Some may be shocked that border officials let both of us into the country at once, but myself and my long-term lodger Chris headed across the Channel to spend a weekend in Paris.
The first thing that I spotted was the number of Union Jacks that were everywhere. Why on earth would anybody in Paris choose to wear a British flag? The mind boggles.
Spot the problem with the item below.
I saw more Union Jacks in Paris than I ever have in Glasgow… including during an Orange Walk. No joke.
It did warm my heart to see that there were some who remembered the long friendship between the Scots and the French though…
After stumbling dazed and confused through the streets trying to find somewhere that would cater for both of our ridiculous dietary requirements. We ended up settling on pommes frites, which were far more difficult to get a hold of than one may expect.
There’s something altogether amazing and bewildering about arriving in a completely new place and trying to gain your bearings, especially in a place as huge as Paris. I’ve probably been spoiled by going to America the past couple of times I’ve ventured abroad, and fairly rapidly found myself wishing I’d paid more attention in Ms. Bathgate’s French classes in high school… Or that my classmates had stopped setting fire to the bins for long enough for something substantial to sink in.
We ended up looking round the Centre Pompidou – the modern art museum. The benefit to the UK’s membership of the EU became clear once again as I didn’t have to pay a penny to get in, whilst the filthy American (aka Chris) did. Sure, human rights across the continent are important, but so is saving some Scottish guy 13 Euros.
There were some really cool things to be seen…
…but this has to be my favourite…
I’d always heard that Parisians were fashionable and never really paid much attention to it… but boy are they a well put together bunch. Not only do they have superb taste in spectacles, they also aren’t too shabby with their old cake decoration.
As I keep banging on about, the best part of any of these trips is the people who invite you into their lives. France was no exception, and we stayed with this wonderful girl called Ariane.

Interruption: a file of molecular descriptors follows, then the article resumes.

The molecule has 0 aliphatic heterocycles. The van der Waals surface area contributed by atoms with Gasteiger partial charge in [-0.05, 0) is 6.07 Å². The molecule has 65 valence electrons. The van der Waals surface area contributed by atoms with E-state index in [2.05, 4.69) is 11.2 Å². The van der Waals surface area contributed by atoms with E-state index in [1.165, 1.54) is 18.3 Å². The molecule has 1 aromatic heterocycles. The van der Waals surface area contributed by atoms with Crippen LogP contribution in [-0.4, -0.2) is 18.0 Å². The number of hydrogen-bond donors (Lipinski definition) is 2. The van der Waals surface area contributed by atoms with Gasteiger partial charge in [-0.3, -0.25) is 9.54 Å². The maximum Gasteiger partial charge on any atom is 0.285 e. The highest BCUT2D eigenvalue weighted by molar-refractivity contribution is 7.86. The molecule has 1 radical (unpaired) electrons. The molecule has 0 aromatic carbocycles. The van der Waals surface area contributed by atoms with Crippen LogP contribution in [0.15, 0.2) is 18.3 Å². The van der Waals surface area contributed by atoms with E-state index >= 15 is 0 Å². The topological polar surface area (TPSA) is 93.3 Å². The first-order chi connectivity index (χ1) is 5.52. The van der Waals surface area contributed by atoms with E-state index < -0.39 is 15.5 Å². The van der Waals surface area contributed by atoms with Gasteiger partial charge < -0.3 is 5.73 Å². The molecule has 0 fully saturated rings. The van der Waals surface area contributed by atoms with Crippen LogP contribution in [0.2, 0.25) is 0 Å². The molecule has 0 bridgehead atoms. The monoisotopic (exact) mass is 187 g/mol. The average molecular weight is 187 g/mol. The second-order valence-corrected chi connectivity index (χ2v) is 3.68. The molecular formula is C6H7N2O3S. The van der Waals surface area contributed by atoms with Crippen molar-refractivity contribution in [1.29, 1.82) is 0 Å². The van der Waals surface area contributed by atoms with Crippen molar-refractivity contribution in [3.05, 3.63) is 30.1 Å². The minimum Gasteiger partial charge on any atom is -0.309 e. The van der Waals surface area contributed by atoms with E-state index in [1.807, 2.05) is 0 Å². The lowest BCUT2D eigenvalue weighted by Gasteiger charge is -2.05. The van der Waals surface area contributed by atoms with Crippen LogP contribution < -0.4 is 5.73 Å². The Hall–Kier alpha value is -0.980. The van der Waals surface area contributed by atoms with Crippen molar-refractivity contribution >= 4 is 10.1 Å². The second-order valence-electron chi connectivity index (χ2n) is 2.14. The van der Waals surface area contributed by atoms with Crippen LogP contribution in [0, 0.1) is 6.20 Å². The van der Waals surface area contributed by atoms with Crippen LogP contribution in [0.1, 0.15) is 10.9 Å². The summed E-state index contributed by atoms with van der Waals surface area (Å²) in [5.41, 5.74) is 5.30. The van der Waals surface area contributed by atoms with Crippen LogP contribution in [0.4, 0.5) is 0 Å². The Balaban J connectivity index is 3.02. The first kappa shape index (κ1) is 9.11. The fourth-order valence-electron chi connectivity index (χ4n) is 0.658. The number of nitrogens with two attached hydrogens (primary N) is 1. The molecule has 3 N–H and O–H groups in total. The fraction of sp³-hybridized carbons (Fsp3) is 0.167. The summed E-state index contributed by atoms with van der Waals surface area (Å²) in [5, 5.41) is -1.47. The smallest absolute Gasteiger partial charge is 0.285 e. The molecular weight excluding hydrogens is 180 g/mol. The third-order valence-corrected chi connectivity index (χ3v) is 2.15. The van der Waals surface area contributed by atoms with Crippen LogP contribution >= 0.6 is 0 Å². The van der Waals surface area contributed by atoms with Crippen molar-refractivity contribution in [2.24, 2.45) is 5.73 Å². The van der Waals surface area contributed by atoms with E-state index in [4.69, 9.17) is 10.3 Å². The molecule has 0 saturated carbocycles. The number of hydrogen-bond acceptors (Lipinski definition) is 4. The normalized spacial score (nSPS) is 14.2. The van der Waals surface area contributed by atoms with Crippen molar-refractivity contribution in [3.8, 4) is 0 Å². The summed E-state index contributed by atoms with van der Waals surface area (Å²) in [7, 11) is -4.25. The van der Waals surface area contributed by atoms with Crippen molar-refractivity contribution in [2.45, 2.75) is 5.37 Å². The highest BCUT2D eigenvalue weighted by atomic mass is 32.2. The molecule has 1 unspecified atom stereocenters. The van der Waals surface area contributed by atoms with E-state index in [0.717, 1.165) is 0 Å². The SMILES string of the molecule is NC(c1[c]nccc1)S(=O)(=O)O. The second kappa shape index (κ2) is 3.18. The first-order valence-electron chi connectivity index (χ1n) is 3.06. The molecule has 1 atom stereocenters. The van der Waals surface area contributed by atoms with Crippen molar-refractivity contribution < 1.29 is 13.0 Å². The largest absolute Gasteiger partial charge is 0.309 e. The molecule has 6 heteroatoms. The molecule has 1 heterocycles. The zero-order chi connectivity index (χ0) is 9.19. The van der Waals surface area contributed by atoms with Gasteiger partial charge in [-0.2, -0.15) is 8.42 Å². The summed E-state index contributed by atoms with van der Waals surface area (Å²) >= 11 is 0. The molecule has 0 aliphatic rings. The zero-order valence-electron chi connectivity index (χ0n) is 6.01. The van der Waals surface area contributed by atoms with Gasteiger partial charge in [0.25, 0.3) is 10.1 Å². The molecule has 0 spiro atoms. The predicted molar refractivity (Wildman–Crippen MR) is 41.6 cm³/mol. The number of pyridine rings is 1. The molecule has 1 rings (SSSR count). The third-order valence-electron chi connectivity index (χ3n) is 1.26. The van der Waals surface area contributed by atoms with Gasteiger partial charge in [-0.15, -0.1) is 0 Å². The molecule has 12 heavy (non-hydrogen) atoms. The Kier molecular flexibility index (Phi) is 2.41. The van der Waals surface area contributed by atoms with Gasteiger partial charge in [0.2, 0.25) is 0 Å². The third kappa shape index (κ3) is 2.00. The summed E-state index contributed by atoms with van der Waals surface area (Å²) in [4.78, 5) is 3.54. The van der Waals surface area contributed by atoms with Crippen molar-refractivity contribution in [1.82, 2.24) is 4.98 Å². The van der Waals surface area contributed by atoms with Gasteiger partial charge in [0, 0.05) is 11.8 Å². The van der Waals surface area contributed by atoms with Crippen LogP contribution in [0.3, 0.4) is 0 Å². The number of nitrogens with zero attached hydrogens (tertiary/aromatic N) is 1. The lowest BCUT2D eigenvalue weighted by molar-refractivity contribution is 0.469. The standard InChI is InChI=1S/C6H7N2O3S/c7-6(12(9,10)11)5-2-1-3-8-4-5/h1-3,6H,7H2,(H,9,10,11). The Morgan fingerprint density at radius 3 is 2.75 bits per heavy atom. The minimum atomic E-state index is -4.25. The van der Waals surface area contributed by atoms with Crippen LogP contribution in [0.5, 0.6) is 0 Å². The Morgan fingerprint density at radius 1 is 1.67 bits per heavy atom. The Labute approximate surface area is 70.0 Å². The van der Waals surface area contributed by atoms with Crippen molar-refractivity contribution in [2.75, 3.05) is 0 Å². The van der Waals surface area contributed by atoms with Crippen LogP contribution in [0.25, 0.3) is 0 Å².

Here she is holding an artichoke.
Ariane lived in a tiny flat that was a ten minute walk (or twenty minute stumble) from the Eiffel Tower. With literally just enough space for the three of us to squeeze in to sleep, she was incredibly generous. When you get so close to people so quickly in places you visit this way, I can’t imagine ever going on a ‘normal’ holiday ever again. I’ve said it before, but there’s something incredible about finding such warm, lovely people when you’re so far from home.
One of my few aims was to get drunk on red wine in front of the Eiffel Tower.
Who needs to queue for hours to get up the top of the Tower when you can spend the night with people underneath it? I’ll take the latter every time.
We met two German girls who had been Couchsurfing with Ariane the night before. Aged only 18, they were traveling around Europe in a van together, which both fills me with admiration and jealousy.
They’re both mental, but in a good way.
Some group of young French guys overheard me speaking and started shouting ‘American’, and various other things. Outraged both by their inaccuracy and the fact that they were wearing a Union Jack on their shirt, I politely informed them that I was, infact, from Glasgow.
“I’M SCOTTISH YA *&%^&$ PRICK” seemed like an appropriate response at the time.
Drinking in the street feels so weird for someone from Glasgow. I kept instinctively hiding my alcohol whenever the police came past.
I like it.
If London and Paris can deal with people drinking outside, why can’t we in Glasgow? Maybe it’s time we grew up a bit… or maybe we really would just trash our own City. I’m not really convinced though.
This was a good night.
A very good night.